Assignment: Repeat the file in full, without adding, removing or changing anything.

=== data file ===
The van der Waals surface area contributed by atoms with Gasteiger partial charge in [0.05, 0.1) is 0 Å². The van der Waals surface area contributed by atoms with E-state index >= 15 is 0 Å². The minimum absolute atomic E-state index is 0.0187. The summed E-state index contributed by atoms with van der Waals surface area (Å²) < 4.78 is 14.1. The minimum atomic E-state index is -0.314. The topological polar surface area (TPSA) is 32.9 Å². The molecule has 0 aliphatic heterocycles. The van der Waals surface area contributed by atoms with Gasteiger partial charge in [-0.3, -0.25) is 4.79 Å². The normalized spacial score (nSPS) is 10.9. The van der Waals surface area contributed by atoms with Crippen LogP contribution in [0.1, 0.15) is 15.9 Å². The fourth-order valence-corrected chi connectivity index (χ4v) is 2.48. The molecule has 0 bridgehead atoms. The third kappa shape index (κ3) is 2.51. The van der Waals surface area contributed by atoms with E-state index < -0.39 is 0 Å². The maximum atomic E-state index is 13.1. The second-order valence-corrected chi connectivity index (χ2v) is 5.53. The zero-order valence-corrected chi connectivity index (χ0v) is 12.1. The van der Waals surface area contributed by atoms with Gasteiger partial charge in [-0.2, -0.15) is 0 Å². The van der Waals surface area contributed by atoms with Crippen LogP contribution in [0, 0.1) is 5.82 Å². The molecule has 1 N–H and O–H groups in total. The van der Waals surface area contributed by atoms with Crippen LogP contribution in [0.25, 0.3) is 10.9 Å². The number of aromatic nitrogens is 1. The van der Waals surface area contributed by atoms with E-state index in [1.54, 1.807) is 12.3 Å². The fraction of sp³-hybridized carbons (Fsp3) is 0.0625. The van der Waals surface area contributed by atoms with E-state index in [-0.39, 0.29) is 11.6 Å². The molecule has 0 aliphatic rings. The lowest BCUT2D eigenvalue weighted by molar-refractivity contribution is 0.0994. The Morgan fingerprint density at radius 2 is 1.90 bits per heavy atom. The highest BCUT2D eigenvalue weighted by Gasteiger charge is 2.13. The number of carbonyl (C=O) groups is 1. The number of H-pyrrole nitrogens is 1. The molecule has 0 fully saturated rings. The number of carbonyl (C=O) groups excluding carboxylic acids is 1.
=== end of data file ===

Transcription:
The van der Waals surface area contributed by atoms with Gasteiger partial charge in [0.05, 0.1) is 0 Å². The van der Waals surface area contributed by atoms with E-state index >= 15 is 0 Å². The minimum absolute atomic E-state index is 0.0187. The summed E-state index contributed by atoms with van der Waals surface area (Å²) < 4.78 is 14.1. The minimum atomic E-state index is -0.314. The topological polar surface area (TPSA) is 32.9 Å². The molecule has 0 aliphatic heterocycles. The van der Waals surface area contributed by atoms with Gasteiger partial charge in [-0.3, -0.25) is 4.79 Å². The normalized spacial score (nSPS) is 10.9. The van der Waals surface area contributed by atoms with Crippen LogP contribution in [0.1, 0.15) is 15.9 Å². The fourth-order valence-corrected chi connectivity index (χ4v) is 2.48. The molecule has 0 bridgehead atoms. The third kappa shape index (κ3) is 2.51. The van der Waals surface area contributed by atoms with E-state index < -0.39 is 0 Å². The maximum atomic E-state index is 13.1. The second-order valence-corrected chi connectivity index (χ2v) is 5.53. The zero-order valence-corrected chi connectivity index (χ0v) is 12.1. The van der Waals surface area contributed by atoms with Gasteiger partial charge in [-0.2, -0.15) is 0 Å². The van der Waals surface area contributed by atoms with Crippen LogP contribution in [0, 0.1) is 5.82 Å². The molecule has 1 N–H and O–H groups in total. The van der Waals surface area contributed by atoms with Crippen LogP contribution in [0.25, 0.3) is 10.9 Å². The number of aromatic nitrogens is 1. The van der Waals surface area contributed by atoms with E-state index in [1.54, 1.807) is 12.3 Å². The fraction of sp³-hybridized carbons (Fsp3) is 0.0625. The van der Waals surface area contributed by atoms with E-state index in [-0.39, 0.29) is 11.6 Å². The molecule has 0 aliphatic rings. The lowest BCUT2D eigenvalue weighted by molar-refractivity contribution is 0.0994. The Morgan fingerprint density at radius 2 is 1.90 bits per heavy atom. The highest BCUT2D eigenvalue weighted by Gasteiger charge is 2.13. The number of carbonyl (C=O) groups is 1. The number of H-pyrrole nitrogens is 1. The molecule has 0 fully saturated rings. The number of carbonyl (C=O) groups excluding carboxylic acids is 1.